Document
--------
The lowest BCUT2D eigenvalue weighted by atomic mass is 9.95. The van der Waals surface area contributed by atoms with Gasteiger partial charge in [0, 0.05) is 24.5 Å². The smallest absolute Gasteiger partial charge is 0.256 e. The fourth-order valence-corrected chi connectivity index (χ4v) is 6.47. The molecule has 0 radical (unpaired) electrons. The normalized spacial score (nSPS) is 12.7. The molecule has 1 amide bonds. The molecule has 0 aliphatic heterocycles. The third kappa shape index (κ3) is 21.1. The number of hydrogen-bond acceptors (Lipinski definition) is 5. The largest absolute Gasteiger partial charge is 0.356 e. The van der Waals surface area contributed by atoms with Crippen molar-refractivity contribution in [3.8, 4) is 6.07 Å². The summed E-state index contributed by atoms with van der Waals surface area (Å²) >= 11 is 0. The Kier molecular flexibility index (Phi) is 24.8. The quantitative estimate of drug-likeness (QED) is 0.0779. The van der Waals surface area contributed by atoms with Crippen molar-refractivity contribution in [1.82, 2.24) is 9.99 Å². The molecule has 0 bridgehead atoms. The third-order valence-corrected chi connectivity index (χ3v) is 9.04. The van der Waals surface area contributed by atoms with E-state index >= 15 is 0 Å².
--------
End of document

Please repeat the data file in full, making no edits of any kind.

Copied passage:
The lowest BCUT2D eigenvalue weighted by atomic mass is 9.95. The van der Waals surface area contributed by atoms with Gasteiger partial charge in [0, 0.05) is 24.5 Å². The smallest absolute Gasteiger partial charge is 0.256 e. The fourth-order valence-corrected chi connectivity index (χ4v) is 6.47. The molecule has 0 radical (unpaired) electrons. The normalized spacial score (nSPS) is 12.7. The molecule has 1 amide bonds. The molecule has 0 aliphatic heterocycles. The third kappa shape index (κ3) is 21.1. The number of hydrogen-bond acceptors (Lipinski definition) is 5. The largest absolute Gasteiger partial charge is 0.356 e. The van der Waals surface area contributed by atoms with Crippen molar-refractivity contribution in [3.8, 4) is 6.07 Å². The summed E-state index contributed by atoms with van der Waals surface area (Å²) >= 11 is 0. The Kier molecular flexibility index (Phi) is 24.8. The quantitative estimate of drug-likeness (QED) is 0.0779. The van der Waals surface area contributed by atoms with Crippen molar-refractivity contribution in [1.82, 2.24) is 9.99 Å². The molecule has 0 bridgehead atoms. The third-order valence-corrected chi connectivity index (χ3v) is 9.04. The van der Waals surface area contributed by atoms with E-state index >= 15 is 0 Å².